Putting a dynamo hub on your bike means you can power lights and charge your electronics wherever you go. Power is always with you!
Dynamo hubs are brilliant for multi-day bike touring, endurance racing and daily commuters looking for maintenance-free riding.
This guide gives you essential dynamo details.
A dynamo hub is a hub that produces electricity when the front wheel turns. It uses a small internal generator that works by passing powerful magnets over a coil. A wire connects the hub to whatever it is you want to power. It's as simple as that!
- Power is always with you. As long as your wheels are turning, you'll never run out of electricity. So you can go further and carry less weight in spare batteries.
- Dynamo lights are really bright and give a very even lighting pattern.
- Dynamos can charge batteries, phones, GPS devices and e-readers. In fact, they can charge most small electronic devices.
- Dynamos work great in wet and humid conditions across a wide range of temperatures.
- Your bike is always ready. No need to charge your lights before you go out!
Dynamo hubs can power lights, batteries and small electronic devices like phones, GPS and e-readers.
Dynamos can power front and rear lights. Super-bright and efficient LED bulbs mean that modern dynamo lights are exceptional. They produce very broad and consistent lighting patterns to light the way. In fact, compared to the standard circular beams produced by battery-powered lights, a dynamo light can give a much broader pattern on the road or trail in front of you. Many are so bright that the beam pattern is altered similar to a dipped headlight to make them road-legal in Germany!
Don't worry, dynamo lights won't go off when you stop moving. Most dynamo lights have a "stand light" function that means they will stay lit for around 10 minutes after you stop moving. So a stop at a set of traffic lights is no problem.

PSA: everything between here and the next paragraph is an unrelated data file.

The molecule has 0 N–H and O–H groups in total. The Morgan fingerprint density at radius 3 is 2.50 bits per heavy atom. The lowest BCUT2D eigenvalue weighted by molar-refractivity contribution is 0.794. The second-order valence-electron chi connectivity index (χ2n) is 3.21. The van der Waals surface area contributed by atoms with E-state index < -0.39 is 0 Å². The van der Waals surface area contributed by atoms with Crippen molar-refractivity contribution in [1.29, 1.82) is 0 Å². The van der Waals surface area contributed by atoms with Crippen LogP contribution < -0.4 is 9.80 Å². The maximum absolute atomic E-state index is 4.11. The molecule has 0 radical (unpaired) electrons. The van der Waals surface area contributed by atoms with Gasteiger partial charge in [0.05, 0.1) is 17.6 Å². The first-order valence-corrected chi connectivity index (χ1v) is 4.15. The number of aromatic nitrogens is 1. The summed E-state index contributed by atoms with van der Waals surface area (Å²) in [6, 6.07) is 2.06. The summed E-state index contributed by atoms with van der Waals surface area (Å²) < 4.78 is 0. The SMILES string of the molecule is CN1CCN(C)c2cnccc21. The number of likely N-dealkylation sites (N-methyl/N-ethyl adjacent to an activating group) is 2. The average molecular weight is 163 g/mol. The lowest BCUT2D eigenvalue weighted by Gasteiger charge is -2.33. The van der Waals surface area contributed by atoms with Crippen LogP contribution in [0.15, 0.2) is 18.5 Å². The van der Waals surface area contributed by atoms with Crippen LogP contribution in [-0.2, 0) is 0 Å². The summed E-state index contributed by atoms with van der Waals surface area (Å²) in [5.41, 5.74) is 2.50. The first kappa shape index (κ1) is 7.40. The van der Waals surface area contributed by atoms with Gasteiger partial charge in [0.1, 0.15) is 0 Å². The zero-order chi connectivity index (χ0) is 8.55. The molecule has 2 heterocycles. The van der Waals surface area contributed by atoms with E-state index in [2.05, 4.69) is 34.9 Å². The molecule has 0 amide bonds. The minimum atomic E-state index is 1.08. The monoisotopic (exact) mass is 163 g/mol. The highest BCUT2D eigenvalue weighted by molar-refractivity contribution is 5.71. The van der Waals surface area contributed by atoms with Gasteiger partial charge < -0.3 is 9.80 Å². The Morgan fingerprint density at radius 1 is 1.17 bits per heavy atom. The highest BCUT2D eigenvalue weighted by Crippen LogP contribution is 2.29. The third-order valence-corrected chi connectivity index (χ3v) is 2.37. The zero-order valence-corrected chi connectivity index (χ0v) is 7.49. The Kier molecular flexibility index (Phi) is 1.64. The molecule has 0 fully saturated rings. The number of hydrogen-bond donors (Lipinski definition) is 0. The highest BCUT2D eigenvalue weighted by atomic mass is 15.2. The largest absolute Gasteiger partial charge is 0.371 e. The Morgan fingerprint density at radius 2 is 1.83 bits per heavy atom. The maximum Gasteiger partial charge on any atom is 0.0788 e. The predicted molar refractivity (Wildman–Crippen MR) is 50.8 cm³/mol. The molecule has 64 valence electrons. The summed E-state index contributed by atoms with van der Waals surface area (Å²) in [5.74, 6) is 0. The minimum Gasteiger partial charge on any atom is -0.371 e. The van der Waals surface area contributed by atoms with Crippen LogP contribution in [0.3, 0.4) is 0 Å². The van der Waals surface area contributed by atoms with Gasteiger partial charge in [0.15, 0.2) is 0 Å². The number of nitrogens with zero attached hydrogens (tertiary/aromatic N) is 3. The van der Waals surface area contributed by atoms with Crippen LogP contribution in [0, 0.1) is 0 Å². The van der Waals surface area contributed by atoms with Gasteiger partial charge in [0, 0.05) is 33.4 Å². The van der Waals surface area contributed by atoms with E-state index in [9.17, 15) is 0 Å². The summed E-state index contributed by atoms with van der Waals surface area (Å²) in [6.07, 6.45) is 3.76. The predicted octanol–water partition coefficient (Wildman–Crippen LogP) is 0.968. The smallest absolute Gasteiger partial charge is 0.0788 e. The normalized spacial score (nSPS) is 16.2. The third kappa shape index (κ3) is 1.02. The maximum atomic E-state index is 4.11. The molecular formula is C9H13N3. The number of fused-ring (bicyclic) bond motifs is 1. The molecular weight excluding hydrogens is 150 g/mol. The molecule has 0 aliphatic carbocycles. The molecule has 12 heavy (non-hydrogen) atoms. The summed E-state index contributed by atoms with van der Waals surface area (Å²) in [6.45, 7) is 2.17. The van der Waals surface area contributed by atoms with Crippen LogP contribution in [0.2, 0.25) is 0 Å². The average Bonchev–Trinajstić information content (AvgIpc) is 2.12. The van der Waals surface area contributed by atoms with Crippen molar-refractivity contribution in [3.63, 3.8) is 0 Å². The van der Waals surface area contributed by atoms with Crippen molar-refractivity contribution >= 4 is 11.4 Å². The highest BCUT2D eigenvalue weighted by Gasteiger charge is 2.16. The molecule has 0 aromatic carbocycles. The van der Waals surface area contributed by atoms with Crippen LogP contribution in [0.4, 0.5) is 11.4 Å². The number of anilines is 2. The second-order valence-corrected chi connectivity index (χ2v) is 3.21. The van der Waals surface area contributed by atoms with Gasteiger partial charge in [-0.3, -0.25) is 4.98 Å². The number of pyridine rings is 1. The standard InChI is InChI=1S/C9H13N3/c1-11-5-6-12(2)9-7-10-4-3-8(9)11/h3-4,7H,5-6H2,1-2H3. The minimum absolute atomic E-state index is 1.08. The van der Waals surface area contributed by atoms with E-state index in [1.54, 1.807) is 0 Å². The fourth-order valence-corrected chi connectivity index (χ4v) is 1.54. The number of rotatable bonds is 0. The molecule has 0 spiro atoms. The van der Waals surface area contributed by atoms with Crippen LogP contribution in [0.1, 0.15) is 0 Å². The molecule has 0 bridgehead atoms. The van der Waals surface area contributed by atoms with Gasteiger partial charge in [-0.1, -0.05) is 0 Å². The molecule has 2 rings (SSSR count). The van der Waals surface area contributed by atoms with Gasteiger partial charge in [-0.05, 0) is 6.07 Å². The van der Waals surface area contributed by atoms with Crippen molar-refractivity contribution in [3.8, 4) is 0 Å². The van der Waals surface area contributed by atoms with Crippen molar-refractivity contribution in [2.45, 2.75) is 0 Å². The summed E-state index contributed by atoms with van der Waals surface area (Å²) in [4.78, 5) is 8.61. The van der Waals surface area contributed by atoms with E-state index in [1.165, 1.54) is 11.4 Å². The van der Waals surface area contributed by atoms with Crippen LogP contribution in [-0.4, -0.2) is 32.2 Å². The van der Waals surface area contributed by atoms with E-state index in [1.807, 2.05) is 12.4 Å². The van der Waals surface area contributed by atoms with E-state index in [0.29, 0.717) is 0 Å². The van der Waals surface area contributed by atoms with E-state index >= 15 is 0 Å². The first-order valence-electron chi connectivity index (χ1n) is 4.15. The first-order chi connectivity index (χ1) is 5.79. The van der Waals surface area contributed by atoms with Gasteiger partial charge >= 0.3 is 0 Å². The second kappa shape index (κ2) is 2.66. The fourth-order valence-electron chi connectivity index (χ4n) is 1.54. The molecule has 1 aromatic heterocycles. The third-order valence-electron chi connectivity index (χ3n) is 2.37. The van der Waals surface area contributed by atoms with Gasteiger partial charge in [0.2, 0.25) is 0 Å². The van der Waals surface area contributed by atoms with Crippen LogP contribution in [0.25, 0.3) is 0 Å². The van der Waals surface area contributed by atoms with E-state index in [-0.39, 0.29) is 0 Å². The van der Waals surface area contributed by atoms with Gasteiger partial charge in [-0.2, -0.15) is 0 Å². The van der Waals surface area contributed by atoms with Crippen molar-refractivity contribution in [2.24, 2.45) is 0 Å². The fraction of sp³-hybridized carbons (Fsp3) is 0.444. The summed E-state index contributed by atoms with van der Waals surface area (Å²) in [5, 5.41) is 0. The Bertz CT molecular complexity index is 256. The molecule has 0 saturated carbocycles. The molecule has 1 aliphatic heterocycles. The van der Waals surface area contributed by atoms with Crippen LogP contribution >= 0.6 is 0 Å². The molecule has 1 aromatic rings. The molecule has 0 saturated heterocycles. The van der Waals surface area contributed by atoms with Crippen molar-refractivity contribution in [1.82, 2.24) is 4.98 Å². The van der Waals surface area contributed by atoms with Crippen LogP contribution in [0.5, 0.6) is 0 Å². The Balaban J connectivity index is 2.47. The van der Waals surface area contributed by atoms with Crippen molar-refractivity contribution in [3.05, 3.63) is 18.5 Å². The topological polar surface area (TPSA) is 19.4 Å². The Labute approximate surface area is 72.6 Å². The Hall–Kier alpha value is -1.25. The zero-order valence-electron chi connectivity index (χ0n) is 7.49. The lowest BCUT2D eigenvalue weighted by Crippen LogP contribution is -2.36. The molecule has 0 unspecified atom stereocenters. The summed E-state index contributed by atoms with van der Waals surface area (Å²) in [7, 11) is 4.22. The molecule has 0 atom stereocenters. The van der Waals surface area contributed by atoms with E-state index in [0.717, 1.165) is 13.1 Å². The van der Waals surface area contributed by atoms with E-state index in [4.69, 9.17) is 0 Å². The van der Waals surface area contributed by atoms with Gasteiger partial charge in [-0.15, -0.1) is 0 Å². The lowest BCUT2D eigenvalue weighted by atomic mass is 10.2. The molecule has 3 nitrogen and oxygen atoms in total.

Charging batteries and electronic devices with a dynamo
To charge batteries and electronic devices with a dynamo hub you need to use a power converter. This converts the AC power from the hub to DC power and stabalises the current from the hub to protect your device. They're simple to set up and there are some neat solutions, like the Cinq Plug III.
As a general rule, any speed over 10kph or 6mph will produce power for lights and batteries. Of course the, faster you go, the more power you produce, up to around 25kph or 15mph. At this point, you've reached maximum efficiency. You can go faster, of course - it just won't produce any more power. Bad news for us hoping Chris Hoy might be able to power our washing machines!
Dynamo hubs have a very small effect on your speed. But it is very small. It depends on what you're using your dynamo to power too. Here are a couple of ways to show the effect a dynamo has.
The effect of a dynamo on the time to ride 100km
Compared to a standard hub, a dynamo hub would add around 30 seconds to the time it would take the average person to ride 100km. This is without the dynamo charging anything. If you rode 100km using a dynamo to power your lights and charge your batteries/phone/gps, it would take an around 4 minutes longer than if you were using a standard hub.
The effect of a dynamo on speed in relation to the power of a rider
For an 80kg rider with 15kg of bike & gear, riding at 150W the speeds on a flat road with different hubs are as follows.
- Standard hub: 28kph
- Dynamo hub powering nothing: 27.9kph
- Dynamo hub powering lights and batteries: 27.5kph
So there it is! Everything you need to know to help you decide whether to go dynamo. Once you do, you'll never look back!
Supernova E3 Triple 2
Powerful 500 lumen dynamo light designed specifically for racing with three speed-controlled high-performance LEDs
Love Mud Juice
Super smooth 6V/3W dynamo disc hub for running your lights and recharging your batteries on the move
Cinq The Plug III
Dynamo-powered charging unit which converts AC power into DC, charging devices at speeds over 12km/h via a USB top cap